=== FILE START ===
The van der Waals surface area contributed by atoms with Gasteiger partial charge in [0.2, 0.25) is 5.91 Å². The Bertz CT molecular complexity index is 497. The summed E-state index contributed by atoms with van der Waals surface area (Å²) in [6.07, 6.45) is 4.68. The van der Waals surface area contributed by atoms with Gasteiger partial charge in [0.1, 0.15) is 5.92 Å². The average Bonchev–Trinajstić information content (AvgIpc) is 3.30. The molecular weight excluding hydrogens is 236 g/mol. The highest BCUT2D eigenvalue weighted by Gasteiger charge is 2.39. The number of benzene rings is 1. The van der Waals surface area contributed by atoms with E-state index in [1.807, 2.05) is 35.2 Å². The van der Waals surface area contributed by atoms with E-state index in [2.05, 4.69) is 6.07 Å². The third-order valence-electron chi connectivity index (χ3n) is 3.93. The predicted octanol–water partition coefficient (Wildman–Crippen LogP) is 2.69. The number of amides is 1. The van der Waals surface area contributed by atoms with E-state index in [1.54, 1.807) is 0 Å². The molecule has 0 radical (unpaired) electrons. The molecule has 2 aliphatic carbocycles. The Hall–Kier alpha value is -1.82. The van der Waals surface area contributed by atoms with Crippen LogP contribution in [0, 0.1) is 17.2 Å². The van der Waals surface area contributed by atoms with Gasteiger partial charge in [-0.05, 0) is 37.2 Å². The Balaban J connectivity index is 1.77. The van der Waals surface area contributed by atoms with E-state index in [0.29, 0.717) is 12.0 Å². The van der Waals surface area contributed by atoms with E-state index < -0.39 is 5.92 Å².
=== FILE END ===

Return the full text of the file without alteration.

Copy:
The van der Waals surface area contributed by atoms with Gasteiger partial charge in [0.2, 0.25) is 5.91 Å². The Bertz CT molecular complexity index is 497. The summed E-state index contributed by atoms with van der Waals surface area (Å²) in [6.07, 6.45) is 4.68. The van der Waals surface area contributed by atoms with Gasteiger partial charge in [0.1, 0.15) is 5.92 Å². The average Bonchev–Trinajstić information content (AvgIpc) is 3.30. The molecular weight excluding hydrogens is 236 g/mol. The highest BCUT2D eigenvalue weighted by Gasteiger charge is 2.39. The number of benzene rings is 1. The van der Waals surface area contributed by atoms with E-state index in [1.807, 2.05) is 35.2 Å². The van der Waals surface area contributed by atoms with E-state index in [2.05, 4.69) is 6.07 Å². The third-order valence-electron chi connectivity index (χ3n) is 3.93. The predicted octanol–water partition coefficient (Wildman–Crippen LogP) is 2.69. The number of amides is 1. The van der Waals surface area contributed by atoms with E-state index in [1.54, 1.807) is 0 Å². The molecule has 0 radical (unpaired) electrons. The molecule has 2 aliphatic carbocycles. The Hall–Kier alpha value is -1.82. The van der Waals surface area contributed by atoms with Crippen LogP contribution in [0, 0.1) is 17.2 Å². The van der Waals surface area contributed by atoms with Gasteiger partial charge in [-0.05, 0) is 37.2 Å². The Balaban J connectivity index is 1.77. The van der Waals surface area contributed by atoms with E-state index in [0.29, 0.717) is 12.0 Å². The van der Waals surface area contributed by atoms with E-state index < -0.39 is 5.92 Å².